Note: if for some reason the online materials are not available, feel free to contact me.

April 9, 2014

0 Comments

Red Hat JBoss BRMS & BPM Suite Demo Projects Updated for 6.0.1.GA Product

JBoss BRMS & BPM Suite demo projects

Last week when the latest JBoss BRMS & JBoss BPM Suite products released version 6.0.1.GA we highlighted the new maven repository artifacts and how you can make use of them.

We did not sit still and have updated all the various JBoss BRMS and JBoss BPM Suite demo projects that you are so fond of using.

Each project demo contains a main readme file that points you to more documentation and previously published articles on that specific demo.

This list contains everything that is available on the newest version, but feel free to browse the tags for older versions of the products that were previously made available:

Enjoy the demos and let us know if you need or are missing anything. Bugs or feature requests can be pushed into the issues within each project.

April 7, 2014

0 Comments

Red Hat JBoss BRMS – Online Workshop Building The Cool Store (Lab 5 Create Guided Rules)

We are back with this weeks episode in the JBoss Business Rules Management System (BRMS) & Business Process Management (BPM) Suite online workshop series.

In this workshop we will be introducing you to the possibilities that abound for your business when leveraging these two new and exciting products.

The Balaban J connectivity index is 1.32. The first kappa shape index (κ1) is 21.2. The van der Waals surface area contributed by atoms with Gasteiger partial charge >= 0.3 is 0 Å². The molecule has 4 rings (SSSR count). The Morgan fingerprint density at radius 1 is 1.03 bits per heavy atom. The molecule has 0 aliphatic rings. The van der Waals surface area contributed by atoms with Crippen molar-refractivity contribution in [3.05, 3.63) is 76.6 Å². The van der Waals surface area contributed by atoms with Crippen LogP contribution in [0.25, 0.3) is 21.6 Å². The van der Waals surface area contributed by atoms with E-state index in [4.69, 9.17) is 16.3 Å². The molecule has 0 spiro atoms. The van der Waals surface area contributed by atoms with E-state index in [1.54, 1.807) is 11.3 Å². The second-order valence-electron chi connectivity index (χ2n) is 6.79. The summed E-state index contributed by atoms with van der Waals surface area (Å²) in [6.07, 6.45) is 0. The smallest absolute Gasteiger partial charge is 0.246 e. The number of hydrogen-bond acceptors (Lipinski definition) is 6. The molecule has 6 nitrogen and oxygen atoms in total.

Each week we will push out the next installment of this workshop that will lead you through building an online retail web shopping cart application, leveraging rules, events, and a rule-flow.

This project is available as a completed project called the Cool Store Demo, but we thought it would be interesting to help you build this application from scratch.

The second half of the workshop will be taking you through the same type of exercise, but with the JBoss BPM Suite, where you will put together an application that leverages a process, integrates rules, leverages human tasks, allows you to design your own forms, and much more.

Last week we created a domain specific language for your rules.

Cool Store Guided Rules

This week you will be shown how to expand the Cool Store project with guided rules using the provided tooling and one will leverage last weeks domain specific language (DSL).

The weeks following will feed you a new set of exercises to help you to the next stage of development as you watch your very own Cool Store rise from the ground up.

All of the workshop materials will be hosted online with the help of OpenShift, so all you need is a browser to follow along.

You do not need to be a Java developer, as this workshop focuses on only the online product web dashboard experience as an analyst would interact with the product. The only technical deviation from this will be the initial installation of the product, but we have detailed instructions and it is a three step process that should not take you more than a few minutes.

So what are you waiting for?

Get started creating the Cool Store guided rules.

If you missed previous episodes of this workshop, you can backtrack to catch up.

Series Table of Contents:

  1. The introduction and installation of JBoss BRMS 
  2. Creating a new project
  3. Creating a domain model
  4. Creating a Domain Specific Language (DSL)
  5. Creating Guided Rules